- BH curves that change from cycle to cycle, indicating saturation. In a stable/efficient power supply, the BH curve will have a symmetrical return path and will trace this path consistently.
An oscilloscope can be used to perform an in-circuit measurement of voltage across, and current through, the winding of an inductor. Given the number of turns in the device, the magnetic length of the device, and the cross-sectional area of the core, it’s possible to derive the actual B and H values based on real- time voltage and current measurements using an oscilloscope.
To generate a B-H plot, you need to measure the voltage across the magnetic element and the current flowing through it. In the case of a transformer, the currents through the primary as well as secondary windings are of interest. A high-voltage differential probe is connected across the inductor or primary winding of the transformer. A current probe measures the current through the inductor or primary. Current probes are also used to measure the current through the secondary windings, if needed.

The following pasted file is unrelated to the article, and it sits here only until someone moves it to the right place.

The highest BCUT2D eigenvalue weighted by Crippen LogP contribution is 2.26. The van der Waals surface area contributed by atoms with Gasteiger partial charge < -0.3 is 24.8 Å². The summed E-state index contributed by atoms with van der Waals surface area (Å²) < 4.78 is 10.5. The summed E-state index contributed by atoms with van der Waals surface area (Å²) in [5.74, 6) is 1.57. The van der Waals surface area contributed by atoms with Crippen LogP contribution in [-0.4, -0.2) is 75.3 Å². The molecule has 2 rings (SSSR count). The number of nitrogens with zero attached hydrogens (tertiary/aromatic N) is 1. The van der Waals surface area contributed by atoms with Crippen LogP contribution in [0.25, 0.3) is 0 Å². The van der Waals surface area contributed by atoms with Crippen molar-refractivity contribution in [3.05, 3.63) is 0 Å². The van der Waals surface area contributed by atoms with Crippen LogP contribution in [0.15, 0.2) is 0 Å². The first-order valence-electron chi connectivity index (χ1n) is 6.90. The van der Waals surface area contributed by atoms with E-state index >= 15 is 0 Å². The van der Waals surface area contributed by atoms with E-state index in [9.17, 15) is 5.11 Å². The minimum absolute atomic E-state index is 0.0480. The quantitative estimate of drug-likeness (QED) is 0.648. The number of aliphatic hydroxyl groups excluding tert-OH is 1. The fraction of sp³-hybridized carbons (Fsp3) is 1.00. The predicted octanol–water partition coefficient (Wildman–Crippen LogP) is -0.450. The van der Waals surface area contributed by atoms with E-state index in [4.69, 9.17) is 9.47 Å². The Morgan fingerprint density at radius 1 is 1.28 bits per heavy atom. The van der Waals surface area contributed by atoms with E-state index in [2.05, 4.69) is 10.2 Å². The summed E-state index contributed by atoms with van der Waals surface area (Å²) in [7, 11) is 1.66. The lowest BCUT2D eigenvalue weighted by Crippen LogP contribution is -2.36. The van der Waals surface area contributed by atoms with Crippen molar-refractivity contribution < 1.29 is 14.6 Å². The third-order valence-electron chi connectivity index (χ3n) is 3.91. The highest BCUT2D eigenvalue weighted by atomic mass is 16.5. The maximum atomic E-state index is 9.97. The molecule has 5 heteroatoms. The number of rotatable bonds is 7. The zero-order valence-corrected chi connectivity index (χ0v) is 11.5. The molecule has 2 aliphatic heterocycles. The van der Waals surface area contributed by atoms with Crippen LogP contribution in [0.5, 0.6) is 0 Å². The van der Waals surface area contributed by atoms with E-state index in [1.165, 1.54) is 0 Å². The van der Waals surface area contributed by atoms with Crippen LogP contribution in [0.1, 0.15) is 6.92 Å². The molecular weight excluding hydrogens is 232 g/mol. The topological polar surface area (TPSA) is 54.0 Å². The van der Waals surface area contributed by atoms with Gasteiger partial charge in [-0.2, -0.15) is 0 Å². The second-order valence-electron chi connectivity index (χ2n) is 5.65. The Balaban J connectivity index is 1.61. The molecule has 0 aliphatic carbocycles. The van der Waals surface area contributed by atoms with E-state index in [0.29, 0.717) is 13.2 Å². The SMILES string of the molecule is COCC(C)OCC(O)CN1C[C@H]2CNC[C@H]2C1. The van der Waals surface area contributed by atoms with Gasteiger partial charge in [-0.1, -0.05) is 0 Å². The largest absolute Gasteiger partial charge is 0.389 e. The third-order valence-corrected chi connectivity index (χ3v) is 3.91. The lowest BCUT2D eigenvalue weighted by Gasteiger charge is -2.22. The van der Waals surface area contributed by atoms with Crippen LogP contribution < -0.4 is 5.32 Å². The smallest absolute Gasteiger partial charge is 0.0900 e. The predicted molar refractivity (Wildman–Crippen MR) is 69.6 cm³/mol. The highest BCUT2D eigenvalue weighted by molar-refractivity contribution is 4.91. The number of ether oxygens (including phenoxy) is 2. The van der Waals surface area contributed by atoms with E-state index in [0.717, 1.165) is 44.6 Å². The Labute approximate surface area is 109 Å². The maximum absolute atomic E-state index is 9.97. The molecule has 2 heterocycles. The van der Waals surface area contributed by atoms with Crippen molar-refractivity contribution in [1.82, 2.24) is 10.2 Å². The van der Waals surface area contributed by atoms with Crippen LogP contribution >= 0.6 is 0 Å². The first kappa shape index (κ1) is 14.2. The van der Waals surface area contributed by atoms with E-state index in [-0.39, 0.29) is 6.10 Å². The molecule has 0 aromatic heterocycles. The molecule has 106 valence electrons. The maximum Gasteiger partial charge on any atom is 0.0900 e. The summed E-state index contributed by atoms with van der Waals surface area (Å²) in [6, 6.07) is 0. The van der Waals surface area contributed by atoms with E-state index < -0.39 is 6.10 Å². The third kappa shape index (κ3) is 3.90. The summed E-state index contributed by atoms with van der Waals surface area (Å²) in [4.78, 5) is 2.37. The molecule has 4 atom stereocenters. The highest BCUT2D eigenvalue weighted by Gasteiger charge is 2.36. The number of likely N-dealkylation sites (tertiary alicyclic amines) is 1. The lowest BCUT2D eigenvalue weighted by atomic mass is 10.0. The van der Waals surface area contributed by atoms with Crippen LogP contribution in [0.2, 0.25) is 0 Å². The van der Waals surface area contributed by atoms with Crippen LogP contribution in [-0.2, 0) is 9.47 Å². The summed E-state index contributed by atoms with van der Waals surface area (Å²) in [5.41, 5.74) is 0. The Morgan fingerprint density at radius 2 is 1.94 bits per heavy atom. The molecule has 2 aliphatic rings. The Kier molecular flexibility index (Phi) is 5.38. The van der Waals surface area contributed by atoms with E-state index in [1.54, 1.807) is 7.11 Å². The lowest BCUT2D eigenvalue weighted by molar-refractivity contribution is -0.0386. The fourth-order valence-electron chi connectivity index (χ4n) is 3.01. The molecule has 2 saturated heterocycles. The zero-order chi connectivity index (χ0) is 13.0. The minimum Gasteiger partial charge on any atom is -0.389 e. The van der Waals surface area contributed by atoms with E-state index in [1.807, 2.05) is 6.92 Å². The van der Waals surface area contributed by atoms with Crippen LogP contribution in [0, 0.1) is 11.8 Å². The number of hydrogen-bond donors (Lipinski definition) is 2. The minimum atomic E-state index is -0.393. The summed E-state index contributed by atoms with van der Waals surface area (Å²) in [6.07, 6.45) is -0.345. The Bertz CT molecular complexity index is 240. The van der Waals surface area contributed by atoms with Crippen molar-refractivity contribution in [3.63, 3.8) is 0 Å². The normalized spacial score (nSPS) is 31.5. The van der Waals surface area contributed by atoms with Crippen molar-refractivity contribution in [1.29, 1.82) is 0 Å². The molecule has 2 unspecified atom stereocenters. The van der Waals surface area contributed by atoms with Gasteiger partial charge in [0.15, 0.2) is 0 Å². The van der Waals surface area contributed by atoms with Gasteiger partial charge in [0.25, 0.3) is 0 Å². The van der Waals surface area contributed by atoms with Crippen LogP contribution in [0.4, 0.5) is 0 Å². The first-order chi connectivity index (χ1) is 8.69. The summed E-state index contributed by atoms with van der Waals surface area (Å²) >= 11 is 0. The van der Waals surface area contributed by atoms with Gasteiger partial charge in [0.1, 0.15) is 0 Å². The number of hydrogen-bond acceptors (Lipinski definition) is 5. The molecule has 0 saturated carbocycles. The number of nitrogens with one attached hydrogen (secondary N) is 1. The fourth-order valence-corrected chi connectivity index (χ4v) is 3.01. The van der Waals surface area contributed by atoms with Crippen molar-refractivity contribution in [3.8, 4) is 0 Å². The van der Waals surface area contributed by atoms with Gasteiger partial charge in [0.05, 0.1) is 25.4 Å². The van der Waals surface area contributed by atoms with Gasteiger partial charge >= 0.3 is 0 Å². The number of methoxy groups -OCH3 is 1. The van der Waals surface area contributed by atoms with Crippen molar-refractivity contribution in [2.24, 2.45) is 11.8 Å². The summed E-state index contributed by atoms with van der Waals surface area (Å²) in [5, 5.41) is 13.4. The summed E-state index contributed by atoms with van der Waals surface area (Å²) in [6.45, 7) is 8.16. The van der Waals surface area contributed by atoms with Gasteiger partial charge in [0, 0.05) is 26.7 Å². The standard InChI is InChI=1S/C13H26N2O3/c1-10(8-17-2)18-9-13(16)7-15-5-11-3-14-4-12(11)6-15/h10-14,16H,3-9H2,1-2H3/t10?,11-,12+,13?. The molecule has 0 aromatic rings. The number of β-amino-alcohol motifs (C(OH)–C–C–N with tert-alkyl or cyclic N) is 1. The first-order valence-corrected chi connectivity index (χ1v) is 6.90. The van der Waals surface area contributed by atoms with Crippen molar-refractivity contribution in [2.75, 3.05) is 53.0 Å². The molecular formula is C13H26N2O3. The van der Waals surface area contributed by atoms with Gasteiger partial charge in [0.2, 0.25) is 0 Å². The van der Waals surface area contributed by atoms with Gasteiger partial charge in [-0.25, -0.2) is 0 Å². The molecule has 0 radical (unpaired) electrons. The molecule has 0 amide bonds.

Figure 5 shows the magnetic measurements on a multi secondary winding transformer. The Ref1 (white) waveform is the voltage across the inductor and the Ref 2 (blue) waveform is the inductor current. In this case, the math wfm (orange), which is the resultant current wfm, shows up because the scope was set up to test multiple secondary windings.
5. This shows magnetic measurements on multiple secondary winding transformers.
B-H Curves for Transformers